Potential thesis projects, by research areas:
Control and Management: Static Analysis and Clean Slate Design
A Revolutionary 4D Approach to Network-Wide Control and Management:
We investigate the feasibility of a clean-slate design the network
control and management functionality following three key principles:
network-level objectives, network-wide views, and direct control.
The research is focused on the implementation and evaluation of an
extreme network architecture that we call "4D," after the
architecture's four functionality planes: decision, which is
logically centralized; dissemination; discovery; and data. Specific
topics include: (1) a unified data model for correlating management data
from different layers of the protocol stack, and (2) a 4D design of
the networking component of a missile defense system.
Development of Reachability Analysis Tool Kit: This project has two goals.
The first goal is to validate a static packet filter analysis tool
developed by a former NPS student (E. Wong, December 2006). The validation will
be done with AT&T datasets consisting of both router configure files
and Cisco netflow records. The second goal is to enhance the tool so
that the analysis will be able to capture the effects of static routes
and routing protocols (e.g., OSPF, and BGP) on packet reachability.
Development of Theory and Tools for Configuration Management: The goal
of this project is to develop "configurators", or systems that can
generate router level configuration from high-level network wide
design requirements and a preselected set of protocols and mechanisms.
This work is analogous to design of compilers for a high level programming
Evaluation of IPv6 Protocols: New topic or follow-up work to several on-going
or completed thesis projects. Prior projects covered the following topics:
(1) mapping of router-Level topology of an IPv6 network, (2) evaluation of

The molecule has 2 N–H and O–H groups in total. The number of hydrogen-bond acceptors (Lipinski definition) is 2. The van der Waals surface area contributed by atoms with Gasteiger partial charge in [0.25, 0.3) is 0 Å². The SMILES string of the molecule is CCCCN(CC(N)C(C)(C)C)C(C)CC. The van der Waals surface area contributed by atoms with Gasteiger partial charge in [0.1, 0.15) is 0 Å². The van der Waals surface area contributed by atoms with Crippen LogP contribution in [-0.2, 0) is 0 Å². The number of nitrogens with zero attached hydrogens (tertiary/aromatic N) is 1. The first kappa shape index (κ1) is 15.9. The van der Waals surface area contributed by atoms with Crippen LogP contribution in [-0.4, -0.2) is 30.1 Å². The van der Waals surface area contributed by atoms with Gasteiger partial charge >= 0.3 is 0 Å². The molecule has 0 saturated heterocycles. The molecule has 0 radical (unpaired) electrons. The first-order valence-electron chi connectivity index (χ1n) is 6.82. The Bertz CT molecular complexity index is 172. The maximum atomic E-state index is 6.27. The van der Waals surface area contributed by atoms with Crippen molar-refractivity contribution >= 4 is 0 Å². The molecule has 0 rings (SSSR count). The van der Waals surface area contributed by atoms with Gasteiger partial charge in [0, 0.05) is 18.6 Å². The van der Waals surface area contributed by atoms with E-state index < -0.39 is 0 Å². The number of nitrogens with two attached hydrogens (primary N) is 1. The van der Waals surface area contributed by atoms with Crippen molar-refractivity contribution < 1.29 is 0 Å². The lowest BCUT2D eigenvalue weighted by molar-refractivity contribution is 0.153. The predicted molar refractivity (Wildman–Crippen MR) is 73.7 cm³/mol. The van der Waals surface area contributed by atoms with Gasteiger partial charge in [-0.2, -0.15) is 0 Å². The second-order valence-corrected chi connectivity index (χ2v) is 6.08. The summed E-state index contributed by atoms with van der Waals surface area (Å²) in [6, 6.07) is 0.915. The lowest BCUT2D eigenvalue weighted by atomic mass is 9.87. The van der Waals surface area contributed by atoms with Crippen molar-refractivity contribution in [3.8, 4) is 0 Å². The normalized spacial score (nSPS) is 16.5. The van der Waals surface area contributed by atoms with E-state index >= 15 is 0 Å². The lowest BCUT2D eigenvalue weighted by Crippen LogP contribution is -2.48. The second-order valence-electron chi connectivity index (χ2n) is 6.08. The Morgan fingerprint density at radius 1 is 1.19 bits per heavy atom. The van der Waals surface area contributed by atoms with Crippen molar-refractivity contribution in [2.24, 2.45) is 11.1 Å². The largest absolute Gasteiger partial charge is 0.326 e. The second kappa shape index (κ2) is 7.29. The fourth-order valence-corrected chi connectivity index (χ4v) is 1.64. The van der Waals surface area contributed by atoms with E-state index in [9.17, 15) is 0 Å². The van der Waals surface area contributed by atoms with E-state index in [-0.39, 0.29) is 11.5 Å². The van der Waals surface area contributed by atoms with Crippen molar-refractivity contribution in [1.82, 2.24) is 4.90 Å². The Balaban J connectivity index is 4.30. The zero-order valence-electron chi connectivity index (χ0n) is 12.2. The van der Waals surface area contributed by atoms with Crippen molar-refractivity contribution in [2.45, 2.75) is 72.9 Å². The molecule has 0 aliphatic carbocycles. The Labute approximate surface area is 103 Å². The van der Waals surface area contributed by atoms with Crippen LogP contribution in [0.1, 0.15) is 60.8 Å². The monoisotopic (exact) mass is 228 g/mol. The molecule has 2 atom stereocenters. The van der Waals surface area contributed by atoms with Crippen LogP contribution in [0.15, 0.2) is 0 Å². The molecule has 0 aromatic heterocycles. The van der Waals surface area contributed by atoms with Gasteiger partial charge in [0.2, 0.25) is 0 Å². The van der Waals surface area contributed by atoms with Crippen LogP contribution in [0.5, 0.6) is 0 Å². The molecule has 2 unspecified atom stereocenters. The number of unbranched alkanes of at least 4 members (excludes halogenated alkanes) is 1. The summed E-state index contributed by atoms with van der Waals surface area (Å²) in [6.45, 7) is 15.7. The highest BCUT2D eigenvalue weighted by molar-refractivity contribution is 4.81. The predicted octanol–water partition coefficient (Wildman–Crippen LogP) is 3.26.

SEND (IPv6 SEcure Neighborhood Discovery) protocol, (3) analysis of
IPv6 mobility and return routability procedure, (4) automation of BGP blackhole
routing against DDoS attacks, (5) IPv6 host fingerprinting, (6) implementation
of DoS attacks against IPv6 auto-configuration, and (7)
measurement study of BGP blackhole routing performance.
Potential FY08 topics are listed in this PDF document:
Networking and Military Radio/Satellite Networks
Joint Mobile Network Operation (JMNO): This project is sponsored by the
USMC. The goal is to
develop router configuration templates that can be used for establishing
lateral data links between units of different services (e.g., between
a Marine regiment and an Army unit). The focus will be on quality of
service and information assurance. Specifically, we develop guidelines
and evaluate technologies that are suitable for ensuring interoperability
of routing and firewall policies.
A recently completed thesis can be found here:
A Recent JMNO Thesis
USMC TrellisWare Project: Topics include (1) analyze the inherent networking
capability of the Trellisware TW-120 IP network radios to determine its
suitability for providing on demand and prioritized network access,
(2) explore the use of the radio’s link access control to provide
improved routing and Quality of Service guarantees, and (3) investigate methods
of autonomous network discovery and management such that the radios can be
used to establish ad hoc networks with minimal or no user action.
Underwater Acoustic Networks
Design and evaluate media access control protocols for underwater
acoustic networks consisting of either fixed sensor nodes or mobile
platforms (e.g., unmanned vehicles).